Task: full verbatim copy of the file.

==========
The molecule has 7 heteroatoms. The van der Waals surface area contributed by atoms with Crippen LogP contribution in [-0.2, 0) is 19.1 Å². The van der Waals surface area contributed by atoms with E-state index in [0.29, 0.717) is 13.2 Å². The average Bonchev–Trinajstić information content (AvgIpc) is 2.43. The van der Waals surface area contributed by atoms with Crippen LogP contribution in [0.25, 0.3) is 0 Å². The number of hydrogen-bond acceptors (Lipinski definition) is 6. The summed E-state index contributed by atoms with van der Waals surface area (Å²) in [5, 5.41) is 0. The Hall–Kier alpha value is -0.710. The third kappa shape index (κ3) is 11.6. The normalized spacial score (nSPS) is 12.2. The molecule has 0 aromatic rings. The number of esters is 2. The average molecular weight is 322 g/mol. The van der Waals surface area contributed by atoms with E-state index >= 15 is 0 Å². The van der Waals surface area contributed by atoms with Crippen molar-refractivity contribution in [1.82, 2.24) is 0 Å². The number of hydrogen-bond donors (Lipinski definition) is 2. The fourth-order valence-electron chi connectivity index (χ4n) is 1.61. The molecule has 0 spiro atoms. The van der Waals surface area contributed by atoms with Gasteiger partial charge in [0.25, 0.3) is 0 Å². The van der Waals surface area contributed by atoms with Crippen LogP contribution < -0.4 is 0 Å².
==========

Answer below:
The molecule has 7 heteroatoms. The van der Waals surface area contributed by atoms with Crippen LogP contribution in [-0.2, 0) is 19.1 Å². The van der Waals surface area contributed by atoms with E-state index in [0.29, 0.717) is 13.2 Å². The average Bonchev–Trinajstić information content (AvgIpc) is 2.43. The van der Waals surface area contributed by atoms with Crippen LogP contribution in [0.25, 0.3) is 0 Å². The number of hydrogen-bond acceptors (Lipinski definition) is 6. The summed E-state index contributed by atoms with van der Waals surface area (Å²) in [5, 5.41) is 0. The Hall–Kier alpha value is -0.710. The third kappa shape index (κ3) is 11.6. The normalized spacial score (nSPS) is 12.2. The molecule has 0 aromatic rings. The number of esters is 2. The average molecular weight is 322 g/mol. The van der Waals surface area contributed by atoms with E-state index >= 15 is 0 Å². The van der Waals surface area contributed by atoms with Crippen molar-refractivity contribution in [1.82, 2.24) is 0 Å². The number of hydrogen-bond donors (Lipinski definition) is 2. The fourth-order valence-electron chi connectivity index (χ4n) is 1.61. The molecule has 0 spiro atoms. The van der Waals surface area contributed by atoms with Gasteiger partial charge in [0.25, 0.3) is 0 Å². The van der Waals surface area contributed by atoms with Crippen LogP contribution < -0.4 is 0 Å².